The announcement is expected to trigger the first significant wave of competitively priced business desktop PCs designed around the Pentium Pro, Intel's newest processor, and may signal the beginning of the end for its older cousin, the Pentium processor, in corporate America.
The Intel announcement will cover three areas primarily: the latest--and cheapest--additions to the chipset family for the Pentium Pro processor, a new series of low-priced Pentium Pro motherboards that include support for the company's Desktop Management Interface (DMI), and PC management software.
Chipsets are companion chips to the processor; the motherboard is the main circuit board inside a PC, which, together with the processor and chipset, constitutes the core of a personal computer.
Top-tier PC vendors will quickly take advantage of the new Intel technologies. Companies including Compaq, IBM, Hewlett-Packard, Digital Equipment, Dell, AST, Gateway 2000, and Micron are expected to begin delivering Pentium Pro systems in the next few weeks, priced below $3,000 in some cases, said sources familiar with the announcement.
These prices will drop to $2,500 in the second half of this year. Currently, most Pentium Pro desktop systems are priced above $4,000. Most--if not all--of the vendors are expected to use the new Intel motherboards, the sources added.
The new Pentium Pro technologies are targeted at companies that are moving, or plan to move, to Pentium Pro-based desktop PCs running the Windows NT operating system--and particularly the upcoming Windows NT 4.0 OS, said Carl Everett, an Intel senior vice president.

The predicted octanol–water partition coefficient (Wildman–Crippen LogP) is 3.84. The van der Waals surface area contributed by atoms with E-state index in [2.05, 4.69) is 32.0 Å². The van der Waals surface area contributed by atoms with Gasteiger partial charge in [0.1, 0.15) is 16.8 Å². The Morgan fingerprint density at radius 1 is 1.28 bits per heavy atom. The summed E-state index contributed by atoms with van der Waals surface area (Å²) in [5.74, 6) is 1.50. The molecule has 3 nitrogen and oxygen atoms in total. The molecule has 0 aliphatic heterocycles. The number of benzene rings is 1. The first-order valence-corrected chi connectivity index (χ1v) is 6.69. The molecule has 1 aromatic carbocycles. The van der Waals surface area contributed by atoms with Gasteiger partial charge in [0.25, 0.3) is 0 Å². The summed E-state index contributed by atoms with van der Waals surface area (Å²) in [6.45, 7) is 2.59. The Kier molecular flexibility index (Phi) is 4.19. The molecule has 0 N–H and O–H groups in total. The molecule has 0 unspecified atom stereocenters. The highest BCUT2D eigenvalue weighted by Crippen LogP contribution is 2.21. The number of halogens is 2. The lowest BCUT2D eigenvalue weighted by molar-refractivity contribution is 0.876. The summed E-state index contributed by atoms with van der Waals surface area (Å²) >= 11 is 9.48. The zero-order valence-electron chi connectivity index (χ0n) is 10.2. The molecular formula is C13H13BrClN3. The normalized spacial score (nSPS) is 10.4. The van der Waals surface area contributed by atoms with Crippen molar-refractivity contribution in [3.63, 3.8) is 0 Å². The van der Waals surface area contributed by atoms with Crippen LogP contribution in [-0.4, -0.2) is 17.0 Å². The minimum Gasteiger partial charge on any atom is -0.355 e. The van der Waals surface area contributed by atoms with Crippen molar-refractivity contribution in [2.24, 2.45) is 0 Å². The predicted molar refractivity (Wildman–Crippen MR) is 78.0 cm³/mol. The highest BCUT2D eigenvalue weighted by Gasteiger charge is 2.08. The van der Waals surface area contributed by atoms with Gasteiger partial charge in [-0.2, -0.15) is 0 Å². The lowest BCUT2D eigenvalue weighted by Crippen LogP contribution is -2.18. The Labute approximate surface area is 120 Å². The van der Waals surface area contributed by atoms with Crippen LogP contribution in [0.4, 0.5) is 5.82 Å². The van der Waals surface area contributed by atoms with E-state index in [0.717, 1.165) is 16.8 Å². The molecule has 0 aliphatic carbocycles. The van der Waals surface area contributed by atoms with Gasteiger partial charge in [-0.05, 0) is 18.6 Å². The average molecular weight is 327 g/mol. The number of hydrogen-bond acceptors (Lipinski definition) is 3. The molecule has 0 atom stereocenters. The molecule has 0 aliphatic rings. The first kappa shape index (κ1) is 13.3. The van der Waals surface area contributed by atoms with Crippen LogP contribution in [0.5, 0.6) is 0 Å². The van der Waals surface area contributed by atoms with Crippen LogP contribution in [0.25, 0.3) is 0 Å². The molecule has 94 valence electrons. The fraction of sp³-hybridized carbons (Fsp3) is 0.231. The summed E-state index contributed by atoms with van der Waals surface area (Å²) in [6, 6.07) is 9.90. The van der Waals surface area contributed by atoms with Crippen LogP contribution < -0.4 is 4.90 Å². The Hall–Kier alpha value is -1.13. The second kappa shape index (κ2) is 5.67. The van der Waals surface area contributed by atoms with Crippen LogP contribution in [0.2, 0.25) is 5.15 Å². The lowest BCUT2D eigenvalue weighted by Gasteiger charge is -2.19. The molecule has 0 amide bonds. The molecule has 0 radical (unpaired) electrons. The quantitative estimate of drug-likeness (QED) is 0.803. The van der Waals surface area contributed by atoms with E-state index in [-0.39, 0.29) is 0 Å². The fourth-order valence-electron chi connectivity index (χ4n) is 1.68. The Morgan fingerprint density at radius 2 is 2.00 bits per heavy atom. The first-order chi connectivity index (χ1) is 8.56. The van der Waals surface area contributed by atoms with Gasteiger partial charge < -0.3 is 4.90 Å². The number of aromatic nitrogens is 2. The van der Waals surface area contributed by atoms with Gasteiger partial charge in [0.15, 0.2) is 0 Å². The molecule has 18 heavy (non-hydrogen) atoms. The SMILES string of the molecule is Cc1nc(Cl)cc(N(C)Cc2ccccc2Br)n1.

"We expect many 386 and 486 [corporate] users looking to upgrade will bypass the Pentium," said a source at one major PC vendor.
Intel was more blunt: "The Pentium is for the consumer. The Pentium Pro is the new corporate standard," said one company spokesperson.
Speaking separately at a conference in San Francisco this week, Compaq, Dell, and Intel executives all stated that there is still a huge installed base of 386 and 486 users in corporations--estimated by the companies at between 70 percent and 80 percent of the total base.
This, at least, presents the possibility of many of these users skipping the Pentium generation and moving to Pentium Pro systems running Windows NT.
Intel will make the move as compelling as possible by introducing new technologies for the Pentium Pro. New motherboards, for example, will have built-in support for DMI, Everett added.
DMI is a technology that standardizes how corporations remotely retrieve information about a user's PC. For information system managers, remote management can lower the cost of PC maintenance and support--since they don't have to physically visit every PC to fix problems--and it can make software upgrades easier.
In support of DMI, Intel on Monday will also begin offering new LANDesk software, the "LANDesk Client Manager," which works with the company's LANDesk management software to help users diagnose PC problems.
Intel's reason for delivering this PC management technology has become painfully obvious. An astonishing 50 percent of the "cost of ownership" of a PC over a three-year period is support costs, according to a number of studies. The actual purchase cost of the PC is only a small fraction of the total cost of ownership.
"It is incumbent upon us to deliver hardware and software tools that we can use to drive down the total cost of [PC] ownership," Everett said.
Despite all these compelling reasons to move to Pentium Pro, some observers are skeptical about a mass migration to the processor this year.
"I think this is jumping the gun," said one industry source familiar with the roll-out.
Prices won't really come down to levels that turn heads until Intel introduces third-generation Pentium Pro technologies in 1997, he added.